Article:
The Chronicle of Higher Education: The Rise of the Helicopter Teacher

“A week before the first paper was due, a young woman in my class raised her hand and asked where the rubric was.”

Ah, as teachers we have heard this in many different forms across the profession.  As a middle school teacher I often to hear it in the form of, “Can’t you just tell me the answer?” or “You never told me what I was supposed to do?”  It is interesting that what I have witnessed for the entirety of my career has bled into higher education.  

I was doing some reading this evening and ran across an article from a college professor who has been stunned by how much students require to be taught these days.  He began the piece by talking about how a student requested a rubric and he had no plan to hand one out.  As teachers we run into this problem on a daily basis.  If we do not create detailed rubrics the describe the project in its entirety we are considered bad teachers and not doing our job, but we all see what happens when we do.  We end up with advanced students who ask us repeatedly what is the correct answer and when we don’t tell them they become visibly agitated.  The general education students look at us like aliens when we do not provide an outline for the assignment.  Don’t believe me?  Just try giving today’s average student a version of Sugata Mitra's SOLE Assignment. 

I agree back in the days when my teachers did not provide rubrics was frustrating, but the amount of creativity or varying products that were produced were superior to the carbon copies that are produced in today’s classrooms.  In fact, I was always motivated to work harder because I didn’t know what they were expecting to see.  I remember spending tons of time on a model of the Alamo because I wanted it to be as perfect as possible so my teacher would give me a good grade.  My Friends all took different routes because it was allowed. In some ways we celebrated the diversity of the thought process better in those days.  Today there is often only one right answer.  It seems that pedagogically things are drifting into the camp of creative thought, which is great but really what we have been doing really isn’t enough.  

I thought Conn’s assessment of the “Helicopter teacher” was probably spot on.  We are always encouraged to constantly hover over our students to make sure they learn when in fact there are probably times we should take a step back and let them explore.  I have had many students tell me that people will not leave them alone, which is just as unhealthy as me reading the newspaper in class while they do the work.  I do agree that some students need someone to get on their case, but do we have to also let them explore.  The things I remember from school are my projects that I labored over and when I was done was fairly satisfied with because I put the time and effort in.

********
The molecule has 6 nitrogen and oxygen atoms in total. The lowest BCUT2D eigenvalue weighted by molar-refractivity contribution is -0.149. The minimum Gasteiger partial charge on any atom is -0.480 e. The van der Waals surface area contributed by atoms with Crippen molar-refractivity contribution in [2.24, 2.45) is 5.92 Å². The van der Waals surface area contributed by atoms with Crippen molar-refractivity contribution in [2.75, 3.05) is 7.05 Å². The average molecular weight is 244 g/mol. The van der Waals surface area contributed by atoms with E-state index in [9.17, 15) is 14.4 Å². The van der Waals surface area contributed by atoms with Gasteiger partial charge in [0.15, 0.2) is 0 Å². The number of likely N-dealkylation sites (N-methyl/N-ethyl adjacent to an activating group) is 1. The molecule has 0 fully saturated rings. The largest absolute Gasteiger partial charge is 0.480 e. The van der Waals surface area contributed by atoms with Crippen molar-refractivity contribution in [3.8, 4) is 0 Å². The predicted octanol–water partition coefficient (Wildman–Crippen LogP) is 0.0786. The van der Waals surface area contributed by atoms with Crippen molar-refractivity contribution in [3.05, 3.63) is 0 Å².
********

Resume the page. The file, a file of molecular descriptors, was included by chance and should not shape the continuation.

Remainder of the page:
Conn also talked about how a syllabus has grown to over thirteen pages of information that includes a two page paper describing a thesis statement.  This is a problem.  When students get to college they should know how to write or have at least heard of a thesis statement.  Or even if they don’t all they need to do in today’s world is Google thesis statement.  They need the skills to find information for themselves.  We are not always going to be there for them.  
Plus, shouldn’t we be trying to help kids learn that learning and exploring is a rewarding experience?  Why is it that students are so burned out on the education system by the time they reach about 8th grade?  Is it really that bad?  Are we only seen to be the fingertips of The Man?  Some kids every year treat me like I am an enemy and I have to work so hard to convince them that I am not.  Where does this come from?  Could it be that we have turned this into a results oriented system so much that whole swaths of the school age population just don’t care any longer?  Shouldn’t we be emphasizing the process of learning more than the end result?  To use a coaching analogy: have we put the emphasis on winning and solely on winning instead of teaching kids to respect and gain pleasure from The Process?   I love to ask questions, but I have not figured out the answers and as a society I don’t think we have either.  But I do think that we should be trying to produce students who like asking questions like I do.  Instead expecting they give the right answer.      

My favorite sentence in Conn’s post summarizes the purpose of the existance of the teacher:  Teaching and parenting share this in common: In both relationships, the goal is to produce independent and self-sufficient human beings.”   I totally agree.  This is why we went into the profession in the first place.  Unfortunately, we all have different definitions of what that means and how to get there.

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